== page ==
BERKELEY (KPIX) -- The Internal Revenue Service is already processing millions of $600 stimulus checks and Americans with direct deposit could see it in their bank accounts as early as Tuesday night. The IRS will mail out paper checks starting on Wednesday.
So far this year, the federal government has spent more than $3.5 trillion on COVID-19 relief and that's before this latest stimulus package was approved. So where is all that money coming from? The answer is: our children.
The COVID-19 stimulus bills approved by Congress are supposed to be a lifeline for the American economy, but it's getting CPR from the Federal Reserve.
East Bay economist T.J. Connelly says the U.S. Federal Reserve has been buying up most of the bonds Congress has approved for the stimulus programs, turning them from debt into a kind of phantom money.
"The COVID spending has forced the Fed's hand," said Connelly. "They've said, okay, we see that the federal government is going to issue this much debt, we have to monetize that debt to hold interest rates low because the risk of interest rates blowing higher very quickly is a big concern. And the Fed is keenly aware of that."
Interest rates are the immediate danger. Keeping them low keeps the economy moving but if they should rise, the amount the government would have to pay to service all the debt could skyrocket, eventually leaving it unable to pay for things like Social Security, Medicare and infrastructure improvements.
"At some point we won't be able to afford everything we promised people and economic growth may suffer because the government has to take a much bigger share of private sector income in the form of taxes," said UC Berkeley Economics Professor Dr. Alan Auerbach. He says we aren't feeling it now because of the low interest rates but that could change.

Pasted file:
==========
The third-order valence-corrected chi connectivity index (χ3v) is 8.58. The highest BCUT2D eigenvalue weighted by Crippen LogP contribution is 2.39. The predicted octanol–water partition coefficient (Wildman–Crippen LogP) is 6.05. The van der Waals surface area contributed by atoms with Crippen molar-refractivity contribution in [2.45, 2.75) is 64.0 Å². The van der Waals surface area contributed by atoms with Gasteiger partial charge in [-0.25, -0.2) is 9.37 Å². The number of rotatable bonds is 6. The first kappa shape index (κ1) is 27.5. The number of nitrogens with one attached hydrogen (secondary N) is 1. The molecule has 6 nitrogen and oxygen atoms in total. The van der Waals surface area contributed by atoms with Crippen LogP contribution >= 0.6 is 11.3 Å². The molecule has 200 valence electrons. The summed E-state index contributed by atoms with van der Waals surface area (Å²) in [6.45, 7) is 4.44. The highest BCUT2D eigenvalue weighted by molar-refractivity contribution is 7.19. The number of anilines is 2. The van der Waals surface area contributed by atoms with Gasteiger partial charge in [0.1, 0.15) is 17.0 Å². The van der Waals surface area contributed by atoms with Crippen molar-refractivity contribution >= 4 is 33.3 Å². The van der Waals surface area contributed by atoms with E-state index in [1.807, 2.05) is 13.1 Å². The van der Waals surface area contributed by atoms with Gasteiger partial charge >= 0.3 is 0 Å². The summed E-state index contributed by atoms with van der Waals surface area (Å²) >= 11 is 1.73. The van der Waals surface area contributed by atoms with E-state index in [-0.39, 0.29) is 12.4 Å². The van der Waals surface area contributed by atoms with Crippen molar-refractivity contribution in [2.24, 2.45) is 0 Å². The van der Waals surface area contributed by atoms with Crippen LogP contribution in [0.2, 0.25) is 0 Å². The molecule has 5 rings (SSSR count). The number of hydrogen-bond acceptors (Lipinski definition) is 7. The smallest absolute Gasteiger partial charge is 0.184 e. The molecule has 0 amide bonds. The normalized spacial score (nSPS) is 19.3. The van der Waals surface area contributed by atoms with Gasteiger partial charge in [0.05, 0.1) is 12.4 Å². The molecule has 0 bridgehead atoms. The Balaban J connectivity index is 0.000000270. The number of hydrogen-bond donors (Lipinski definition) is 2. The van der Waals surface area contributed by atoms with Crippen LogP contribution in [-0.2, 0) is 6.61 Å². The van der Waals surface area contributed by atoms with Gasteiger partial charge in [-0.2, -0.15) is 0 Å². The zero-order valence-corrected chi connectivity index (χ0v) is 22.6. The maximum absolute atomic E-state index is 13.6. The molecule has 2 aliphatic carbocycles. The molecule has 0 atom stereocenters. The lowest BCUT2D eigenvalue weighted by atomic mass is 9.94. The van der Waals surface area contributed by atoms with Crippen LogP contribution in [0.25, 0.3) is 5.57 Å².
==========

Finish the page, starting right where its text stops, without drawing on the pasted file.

"Right now's not the time to be taking action but it may be a time for thinking about the future." he said. "That doesn't seem to be on anybody's radar screen right now."
Another danger of creating money from nothing is that is devalues the money that already exists. That's called inflation and causes the price of everyday items to rise, especially those made in other countries.
T.J. Connelly says the U.S. dollar has been considered the most stable currency in the world but this amount of deficit spending could cause uncertainty about that and ultimately change America's standing in the world economy.
"Uncertainty is an economist's term for fear," he said. "So, when I say I see greater uncertainty in the future, I'm scared, yes -- absolutely."
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